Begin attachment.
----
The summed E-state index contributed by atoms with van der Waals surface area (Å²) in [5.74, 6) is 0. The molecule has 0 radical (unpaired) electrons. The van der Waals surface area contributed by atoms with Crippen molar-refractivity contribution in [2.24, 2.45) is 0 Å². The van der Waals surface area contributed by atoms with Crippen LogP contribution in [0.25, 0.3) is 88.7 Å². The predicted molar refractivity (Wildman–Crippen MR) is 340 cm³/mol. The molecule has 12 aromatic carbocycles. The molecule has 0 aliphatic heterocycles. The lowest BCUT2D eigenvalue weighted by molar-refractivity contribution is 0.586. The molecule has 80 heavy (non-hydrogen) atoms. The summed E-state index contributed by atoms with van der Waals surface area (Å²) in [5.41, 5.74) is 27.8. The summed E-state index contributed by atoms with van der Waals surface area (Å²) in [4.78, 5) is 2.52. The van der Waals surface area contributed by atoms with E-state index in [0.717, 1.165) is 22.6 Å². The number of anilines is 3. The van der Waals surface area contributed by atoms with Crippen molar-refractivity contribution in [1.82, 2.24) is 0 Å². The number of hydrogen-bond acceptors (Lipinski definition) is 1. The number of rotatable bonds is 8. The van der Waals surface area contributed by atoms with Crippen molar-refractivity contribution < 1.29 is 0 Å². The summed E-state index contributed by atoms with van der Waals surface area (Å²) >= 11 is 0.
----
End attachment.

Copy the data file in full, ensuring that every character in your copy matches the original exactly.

The summed E-state index contributed by atoms with van der Waals surface area (Å²) in [5.74, 6) is 0. The molecule has 0 radical (unpaired) electrons. The van der Waals surface area contributed by atoms with Crippen molar-refractivity contribution in [2.24, 2.45) is 0 Å². The van der Waals surface area contributed by atoms with Crippen LogP contribution in [0.25, 0.3) is 88.7 Å². The predicted molar refractivity (Wildman–Crippen MR) is 340 cm³/mol. The molecule has 12 aromatic carbocycles. The molecule has 0 aliphatic heterocycles. The lowest BCUT2D eigenvalue weighted by molar-refractivity contribution is 0.586. The molecule has 80 heavy (non-hydrogen) atoms. The summed E-state index contributed by atoms with van der Waals surface area (Å²) in [5.41, 5.74) is 27.8. The summed E-state index contributed by atoms with van der Waals surface area (Å²) in [4.78, 5) is 2.52. The van der Waals surface area contributed by atoms with E-state index in [0.717, 1.165) is 22.6 Å². The number of anilines is 3. The van der Waals surface area contributed by atoms with Crippen molar-refractivity contribution in [1.82, 2.24) is 0 Å². The number of hydrogen-bond acceptors (Lipinski definition) is 1. The number of rotatable bonds is 8. The van der Waals surface area contributed by atoms with Crippen molar-refractivity contribution < 1.29 is 0 Å². The summed E-state index contributed by atoms with van der Waals surface area (Å²) >= 11 is 0.